Consecutive Galapagos optimisations

Hi everyone,

I have a mesh on which I draw geodesic curves with K2. I would like these curves to be separated by a certain distance one from another. The distance between curves is evaluated at curve midpoint.

As the distance of one curve from another only depends on the position of the previous one, the best way to optimise this problem would be to look for a first curve, then for the second one, and so on. I then end up with a stack of lots of galapagos solvers that I have to run manually if want to change any input.

Optimisation (78.0 KB)

Of course, I can also feed all curves to Galapagos directly, but as the solver looks for all solutions at once, the problem has much more variables than needed, and Galapagos tends to not be able to find a really precise solution.

Optimisation (60.6 KB)

This brings a problem which I find interesting to solve : is there a way, I guess through coding, to stack otpimisation solvers ? There would be the question of when to decide the solvers have reach a solution, but a tolerance input might work well for this case.

I’ve found some threads about Galapagos inside loops but they don’t really end up with solutions and are quite old, any update if this is possible ?

Are the curves that come after the initial, geodesic one still geodesic, if you mess with them to keep a certain offset to adjacent curves?

Yes, you could do the Kangaroo simulation and optimisation with a script, if you know how to implement a genetic algorithm. Kangaroo can be used in both C# and Python, however Galapagos isn’t available, as far as I know.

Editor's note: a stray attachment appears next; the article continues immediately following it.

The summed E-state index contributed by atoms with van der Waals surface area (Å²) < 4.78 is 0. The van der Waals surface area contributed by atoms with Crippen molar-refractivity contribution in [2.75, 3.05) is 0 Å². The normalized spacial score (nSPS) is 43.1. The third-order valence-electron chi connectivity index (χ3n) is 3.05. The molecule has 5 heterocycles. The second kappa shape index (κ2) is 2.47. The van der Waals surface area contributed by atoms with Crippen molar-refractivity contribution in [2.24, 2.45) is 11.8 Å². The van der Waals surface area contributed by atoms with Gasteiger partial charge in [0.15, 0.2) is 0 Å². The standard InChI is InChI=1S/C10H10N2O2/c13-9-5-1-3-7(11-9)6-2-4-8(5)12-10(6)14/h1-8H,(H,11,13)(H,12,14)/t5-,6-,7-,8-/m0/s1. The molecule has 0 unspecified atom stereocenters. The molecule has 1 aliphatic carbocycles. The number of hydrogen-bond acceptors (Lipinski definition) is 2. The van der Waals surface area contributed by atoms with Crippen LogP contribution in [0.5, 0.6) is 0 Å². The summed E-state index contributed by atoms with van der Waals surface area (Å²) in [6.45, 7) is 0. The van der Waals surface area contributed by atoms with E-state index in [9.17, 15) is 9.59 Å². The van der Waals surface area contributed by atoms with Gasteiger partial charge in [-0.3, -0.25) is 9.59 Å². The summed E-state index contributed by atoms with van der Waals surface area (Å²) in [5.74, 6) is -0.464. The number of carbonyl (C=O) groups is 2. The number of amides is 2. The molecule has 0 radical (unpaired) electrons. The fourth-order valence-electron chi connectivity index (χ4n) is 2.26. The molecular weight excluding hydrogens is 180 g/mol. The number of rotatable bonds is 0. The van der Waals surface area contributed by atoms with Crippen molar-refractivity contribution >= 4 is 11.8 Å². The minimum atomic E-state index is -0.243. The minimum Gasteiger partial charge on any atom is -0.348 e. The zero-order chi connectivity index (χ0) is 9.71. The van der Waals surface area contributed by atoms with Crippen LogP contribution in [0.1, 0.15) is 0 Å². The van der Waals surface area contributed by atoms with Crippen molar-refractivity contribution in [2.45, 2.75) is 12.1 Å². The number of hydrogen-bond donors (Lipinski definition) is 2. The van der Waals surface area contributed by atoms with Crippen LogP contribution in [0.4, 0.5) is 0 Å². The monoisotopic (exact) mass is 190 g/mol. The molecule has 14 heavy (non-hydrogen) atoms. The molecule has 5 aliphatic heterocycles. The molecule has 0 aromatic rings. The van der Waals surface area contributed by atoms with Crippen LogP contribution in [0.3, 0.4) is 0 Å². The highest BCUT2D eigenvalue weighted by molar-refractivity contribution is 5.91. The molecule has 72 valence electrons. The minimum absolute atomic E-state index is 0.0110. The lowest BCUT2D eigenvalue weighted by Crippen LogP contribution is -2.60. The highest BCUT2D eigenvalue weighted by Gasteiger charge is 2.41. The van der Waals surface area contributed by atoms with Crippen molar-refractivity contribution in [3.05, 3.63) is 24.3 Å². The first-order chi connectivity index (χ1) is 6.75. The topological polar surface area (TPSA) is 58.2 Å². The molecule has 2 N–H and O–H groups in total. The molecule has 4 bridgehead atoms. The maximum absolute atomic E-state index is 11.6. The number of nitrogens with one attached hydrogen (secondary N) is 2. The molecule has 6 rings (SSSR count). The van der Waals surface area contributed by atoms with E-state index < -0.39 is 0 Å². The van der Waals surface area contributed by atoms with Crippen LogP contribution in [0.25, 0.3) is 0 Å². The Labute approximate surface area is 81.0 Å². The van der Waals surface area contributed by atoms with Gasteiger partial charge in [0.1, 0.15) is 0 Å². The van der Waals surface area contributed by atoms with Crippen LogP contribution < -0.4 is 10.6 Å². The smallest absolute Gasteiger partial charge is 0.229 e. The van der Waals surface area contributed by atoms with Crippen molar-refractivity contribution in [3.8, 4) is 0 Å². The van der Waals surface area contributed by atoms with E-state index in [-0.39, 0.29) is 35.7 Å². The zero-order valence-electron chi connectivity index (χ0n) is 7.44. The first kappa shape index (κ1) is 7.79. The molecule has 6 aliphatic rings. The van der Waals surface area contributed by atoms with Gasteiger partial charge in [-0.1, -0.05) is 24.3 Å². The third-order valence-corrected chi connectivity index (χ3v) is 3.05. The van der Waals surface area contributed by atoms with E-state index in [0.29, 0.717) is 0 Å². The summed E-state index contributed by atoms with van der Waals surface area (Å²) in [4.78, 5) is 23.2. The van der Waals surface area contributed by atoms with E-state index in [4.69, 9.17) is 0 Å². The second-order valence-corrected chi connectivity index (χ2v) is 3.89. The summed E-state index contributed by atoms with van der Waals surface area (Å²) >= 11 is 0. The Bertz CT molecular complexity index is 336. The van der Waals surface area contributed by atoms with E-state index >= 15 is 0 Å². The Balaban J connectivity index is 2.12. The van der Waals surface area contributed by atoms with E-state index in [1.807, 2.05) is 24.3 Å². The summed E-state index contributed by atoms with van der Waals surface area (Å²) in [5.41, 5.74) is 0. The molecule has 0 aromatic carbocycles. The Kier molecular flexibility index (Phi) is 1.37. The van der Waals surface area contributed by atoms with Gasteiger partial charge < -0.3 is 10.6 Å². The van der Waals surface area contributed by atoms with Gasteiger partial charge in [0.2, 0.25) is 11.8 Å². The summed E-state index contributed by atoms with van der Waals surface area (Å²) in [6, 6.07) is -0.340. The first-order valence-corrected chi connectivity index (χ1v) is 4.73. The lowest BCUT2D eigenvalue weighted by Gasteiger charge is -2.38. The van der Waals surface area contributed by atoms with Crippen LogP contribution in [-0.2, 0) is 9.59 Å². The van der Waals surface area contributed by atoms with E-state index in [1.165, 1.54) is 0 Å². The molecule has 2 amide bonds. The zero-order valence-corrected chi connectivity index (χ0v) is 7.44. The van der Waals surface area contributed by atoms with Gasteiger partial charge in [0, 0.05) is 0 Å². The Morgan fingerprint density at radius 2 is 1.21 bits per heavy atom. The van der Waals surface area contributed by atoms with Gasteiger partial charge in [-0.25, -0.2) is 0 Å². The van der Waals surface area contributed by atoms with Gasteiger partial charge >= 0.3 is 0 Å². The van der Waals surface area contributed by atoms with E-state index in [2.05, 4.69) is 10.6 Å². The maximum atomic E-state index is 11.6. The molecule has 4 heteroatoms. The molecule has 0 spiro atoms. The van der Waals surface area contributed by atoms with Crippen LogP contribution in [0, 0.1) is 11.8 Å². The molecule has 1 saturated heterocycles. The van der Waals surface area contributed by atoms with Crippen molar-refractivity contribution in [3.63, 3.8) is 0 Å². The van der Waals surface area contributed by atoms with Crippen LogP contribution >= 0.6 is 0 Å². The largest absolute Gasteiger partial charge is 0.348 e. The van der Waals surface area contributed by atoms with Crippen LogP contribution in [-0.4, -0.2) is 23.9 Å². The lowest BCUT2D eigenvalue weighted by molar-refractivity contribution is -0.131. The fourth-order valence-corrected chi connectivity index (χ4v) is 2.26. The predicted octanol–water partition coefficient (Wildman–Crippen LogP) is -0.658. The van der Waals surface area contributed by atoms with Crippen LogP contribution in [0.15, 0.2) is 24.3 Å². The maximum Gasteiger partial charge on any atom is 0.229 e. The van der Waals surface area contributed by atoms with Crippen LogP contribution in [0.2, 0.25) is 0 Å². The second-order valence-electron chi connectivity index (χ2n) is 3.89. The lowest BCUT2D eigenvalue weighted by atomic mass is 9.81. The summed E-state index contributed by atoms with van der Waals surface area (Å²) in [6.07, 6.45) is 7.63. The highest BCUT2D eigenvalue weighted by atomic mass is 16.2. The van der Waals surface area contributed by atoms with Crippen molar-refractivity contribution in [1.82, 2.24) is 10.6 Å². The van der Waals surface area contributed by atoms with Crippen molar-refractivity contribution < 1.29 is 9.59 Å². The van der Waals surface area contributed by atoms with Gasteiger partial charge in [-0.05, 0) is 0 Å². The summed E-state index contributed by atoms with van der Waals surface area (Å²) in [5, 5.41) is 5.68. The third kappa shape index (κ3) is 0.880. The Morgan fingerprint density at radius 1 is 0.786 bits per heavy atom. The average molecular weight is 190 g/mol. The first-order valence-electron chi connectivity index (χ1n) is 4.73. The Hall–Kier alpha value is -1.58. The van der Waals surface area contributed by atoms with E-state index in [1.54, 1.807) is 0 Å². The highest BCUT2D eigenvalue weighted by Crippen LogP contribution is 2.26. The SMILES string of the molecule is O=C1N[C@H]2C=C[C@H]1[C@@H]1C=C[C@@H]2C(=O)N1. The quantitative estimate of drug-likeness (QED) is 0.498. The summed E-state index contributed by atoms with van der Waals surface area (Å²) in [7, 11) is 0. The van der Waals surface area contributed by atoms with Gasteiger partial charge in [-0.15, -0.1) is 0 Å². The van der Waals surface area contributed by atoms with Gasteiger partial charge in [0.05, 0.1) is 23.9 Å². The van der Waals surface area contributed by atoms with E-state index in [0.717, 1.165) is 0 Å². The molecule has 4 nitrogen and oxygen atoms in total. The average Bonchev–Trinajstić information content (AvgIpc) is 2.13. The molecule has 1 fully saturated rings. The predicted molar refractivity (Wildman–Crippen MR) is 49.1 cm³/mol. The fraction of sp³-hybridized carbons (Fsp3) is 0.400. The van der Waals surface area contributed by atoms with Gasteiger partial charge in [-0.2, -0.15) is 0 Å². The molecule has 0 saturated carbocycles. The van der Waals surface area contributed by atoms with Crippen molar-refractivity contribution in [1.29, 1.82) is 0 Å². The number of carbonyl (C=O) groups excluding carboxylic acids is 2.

Good idea! Looking at adjacent curves would make output curves loose their geodesic properties, but maybe not so much and it could be the price for having curves with the exact desired distance. Though I do not really how I would find those adjacent curves, as geodesic curves are only defined with ending points.

I could however look at a certain amount of adjacent starting points and select the best outcome ; and then loop until a certain threshold. This would be doable without using Galapagos !

I was actually hoping that Galapagos would be available in C# :frowning:

Yes, I imagined it as a compromise between being geodesic and offset correctly, too. I wonder if strips between adjacent curves would still be unrollable, if they’re not totally geodesic?

Another idea could potentially be to check for sphere collisions with the appropriate radius during the Kangaroo simulation that also computes the geodesics on the mesh?

I’m not 100% certain, but I don’t think it’s available. It wouldn’t be too difficult to implement your own minimizing or maximizing algorithm though.

Well not necessarily, but neither with geodesic curves! The geodesic property mainly ensures that the strip will have the straighest naked edges possible.

Neat idea ! It needs a bit of tweaking regarding the params, but once there it is by far the fastest method so far.

Optimisation sphere (70.2 KB)

Conclusion : always try to look at a problem from a K2-goals perspective

PS :

I don’t really know where I would start this, would you have any litterature to recommand ?

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I see. I always thought that when you have two geodesic curves on a mesh and redraw/reconstruct a new mesh between the two - much like a straight loft - it would be guaranteed to be unroll-able.

True, for me it’s one of the greatest features of Rhino/Grasshopper and so much fun!

Daniel Shiffman’s introduction to genetic algorithms on YouTube (cf. The Coding Train) is a super nice start. He programs mostly in Java (or Javascript), but it’s easily understandable - especially if you’re accustomed to C-like languages -, and he explains the concepts really well. There’s also a chapter about genetic algorithms in his book “The Nature of Code” (cf. Chapter 9, The Evolution of Code), which is available online for free.